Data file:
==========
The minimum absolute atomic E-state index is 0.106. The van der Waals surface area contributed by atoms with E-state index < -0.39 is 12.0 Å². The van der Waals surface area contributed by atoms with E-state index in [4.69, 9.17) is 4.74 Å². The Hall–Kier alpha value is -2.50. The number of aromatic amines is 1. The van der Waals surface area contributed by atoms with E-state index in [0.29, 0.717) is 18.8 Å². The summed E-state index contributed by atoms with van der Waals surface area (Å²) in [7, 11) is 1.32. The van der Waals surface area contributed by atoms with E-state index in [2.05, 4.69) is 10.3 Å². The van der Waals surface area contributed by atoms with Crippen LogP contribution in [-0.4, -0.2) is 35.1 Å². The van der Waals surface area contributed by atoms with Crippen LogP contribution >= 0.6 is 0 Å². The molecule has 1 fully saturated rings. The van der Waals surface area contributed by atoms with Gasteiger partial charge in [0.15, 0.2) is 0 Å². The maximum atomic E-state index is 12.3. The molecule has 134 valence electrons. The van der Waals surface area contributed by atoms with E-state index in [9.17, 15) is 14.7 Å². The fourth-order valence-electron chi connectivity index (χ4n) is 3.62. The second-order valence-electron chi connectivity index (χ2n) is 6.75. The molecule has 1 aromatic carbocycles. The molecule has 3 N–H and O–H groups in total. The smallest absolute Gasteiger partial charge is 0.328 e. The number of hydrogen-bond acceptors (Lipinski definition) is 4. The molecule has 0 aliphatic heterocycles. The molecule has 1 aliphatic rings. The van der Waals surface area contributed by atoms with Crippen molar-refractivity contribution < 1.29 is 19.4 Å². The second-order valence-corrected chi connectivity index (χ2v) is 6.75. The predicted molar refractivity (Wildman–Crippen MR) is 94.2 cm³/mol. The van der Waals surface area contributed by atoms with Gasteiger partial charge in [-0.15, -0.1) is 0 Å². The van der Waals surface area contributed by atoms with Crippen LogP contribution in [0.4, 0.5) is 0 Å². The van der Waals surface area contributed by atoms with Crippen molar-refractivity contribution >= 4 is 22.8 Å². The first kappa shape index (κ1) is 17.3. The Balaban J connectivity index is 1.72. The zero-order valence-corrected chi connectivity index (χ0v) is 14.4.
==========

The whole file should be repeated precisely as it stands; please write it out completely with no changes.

The minimum absolute atomic E-state index is 0.106. The van der Waals surface area contributed by atoms with E-state index < -0.39 is 12.0 Å². The van der Waals surface area contributed by atoms with E-state index in [4.69, 9.17) is 4.74 Å². The Hall–Kier alpha value is -2.50. The number of aromatic amines is 1. The van der Waals surface area contributed by atoms with E-state index in [0.29, 0.717) is 18.8 Å². The summed E-state index contributed by atoms with van der Waals surface area (Å²) in [7, 11) is 1.32. The van der Waals surface area contributed by atoms with E-state index in [2.05, 4.69) is 10.3 Å². The van der Waals surface area contributed by atoms with Crippen LogP contribution in [-0.4, -0.2) is 35.1 Å². The van der Waals surface area contributed by atoms with Crippen LogP contribution >= 0.6 is 0 Å². The molecule has 1 fully saturated rings. The van der Waals surface area contributed by atoms with Gasteiger partial charge in [0.15, 0.2) is 0 Å². The maximum atomic E-state index is 12.3. The molecule has 134 valence electrons. The van der Waals surface area contributed by atoms with E-state index in [9.17, 15) is 14.7 Å². The fourth-order valence-electron chi connectivity index (χ4n) is 3.62. The second-order valence-electron chi connectivity index (χ2n) is 6.75. The molecule has 1 aromatic carbocycles. The molecule has 3 N–H and O–H groups in total. The smallest absolute Gasteiger partial charge is 0.328 e. The number of hydrogen-bond acceptors (Lipinski definition) is 4. The molecule has 0 aliphatic heterocycles. The molecule has 1 aliphatic rings. The van der Waals surface area contributed by atoms with Crippen molar-refractivity contribution < 1.29 is 19.4 Å². The second-order valence-corrected chi connectivity index (χ2v) is 6.75. The predicted molar refractivity (Wildman–Crippen MR) is 94.2 cm³/mol. The van der Waals surface area contributed by atoms with Gasteiger partial charge in [-0.15, -0.1) is 0 Å². The van der Waals surface area contributed by atoms with Crippen LogP contribution in [0.4, 0.5) is 0 Å². The van der Waals surface area contributed by atoms with Crippen molar-refractivity contribution >= 4 is 22.8 Å². The first kappa shape index (κ1) is 17.3. The Balaban J connectivity index is 1.72. The zero-order valence-corrected chi connectivity index (χ0v) is 14.4.